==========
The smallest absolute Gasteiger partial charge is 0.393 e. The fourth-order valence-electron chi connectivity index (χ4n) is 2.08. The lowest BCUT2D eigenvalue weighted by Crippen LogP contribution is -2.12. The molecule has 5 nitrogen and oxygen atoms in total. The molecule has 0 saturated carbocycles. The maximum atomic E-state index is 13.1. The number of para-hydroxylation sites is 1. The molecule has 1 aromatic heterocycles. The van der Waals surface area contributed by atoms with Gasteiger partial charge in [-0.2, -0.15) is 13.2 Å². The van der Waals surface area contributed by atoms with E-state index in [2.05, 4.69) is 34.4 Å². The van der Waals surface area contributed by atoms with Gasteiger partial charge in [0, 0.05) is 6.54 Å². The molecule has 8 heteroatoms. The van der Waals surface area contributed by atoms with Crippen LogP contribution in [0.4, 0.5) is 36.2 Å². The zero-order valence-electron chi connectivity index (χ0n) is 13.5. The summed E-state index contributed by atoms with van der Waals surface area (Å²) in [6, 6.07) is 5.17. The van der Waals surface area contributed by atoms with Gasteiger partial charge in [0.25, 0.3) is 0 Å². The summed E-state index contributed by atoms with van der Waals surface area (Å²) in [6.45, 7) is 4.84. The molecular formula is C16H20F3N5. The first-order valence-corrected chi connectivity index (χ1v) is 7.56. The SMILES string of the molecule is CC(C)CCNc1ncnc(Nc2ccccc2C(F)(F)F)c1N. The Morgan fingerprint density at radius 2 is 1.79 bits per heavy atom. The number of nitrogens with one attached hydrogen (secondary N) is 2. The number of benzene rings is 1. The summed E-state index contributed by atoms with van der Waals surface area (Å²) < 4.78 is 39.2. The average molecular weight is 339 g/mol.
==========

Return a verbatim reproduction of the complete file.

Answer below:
The smallest absolute Gasteiger partial charge is 0.393 e. The fourth-order valence-electron chi connectivity index (χ4n) is 2.08. The lowest BCUT2D eigenvalue weighted by Crippen LogP contribution is -2.12. The molecule has 5 nitrogen and oxygen atoms in total. The molecule has 0 saturated carbocycles. The maximum atomic E-state index is 13.1. The number of para-hydroxylation sites is 1. The molecule has 1 aromatic heterocycles. The van der Waals surface area contributed by atoms with Gasteiger partial charge in [-0.2, -0.15) is 13.2 Å². The van der Waals surface area contributed by atoms with E-state index in [2.05, 4.69) is 34.4 Å². The van der Waals surface area contributed by atoms with Gasteiger partial charge in [0, 0.05) is 6.54 Å². The molecule has 8 heteroatoms. The van der Waals surface area contributed by atoms with Crippen LogP contribution in [0.4, 0.5) is 36.2 Å². The zero-order valence-electron chi connectivity index (χ0n) is 13.5. The summed E-state index contributed by atoms with van der Waals surface area (Å²) in [6, 6.07) is 5.17. The van der Waals surface area contributed by atoms with Gasteiger partial charge in [0.25, 0.3) is 0 Å². The summed E-state index contributed by atoms with van der Waals surface area (Å²) in [6.45, 7) is 4.84. The molecular formula is C16H20F3N5. The first-order valence-corrected chi connectivity index (χ1v) is 7.56. The SMILES string of the molecule is CC(C)CCNc1ncnc(Nc2ccccc2C(F)(F)F)c1N. The Morgan fingerprint density at radius 2 is 1.79 bits per heavy atom. The number of nitrogens with one attached hydrogen (secondary N) is 2. The number of benzene rings is 1. The summed E-state index contributed by atoms with van der Waals surface area (Å²) < 4.78 is 39.2. The average molecular weight is 339 g/mol.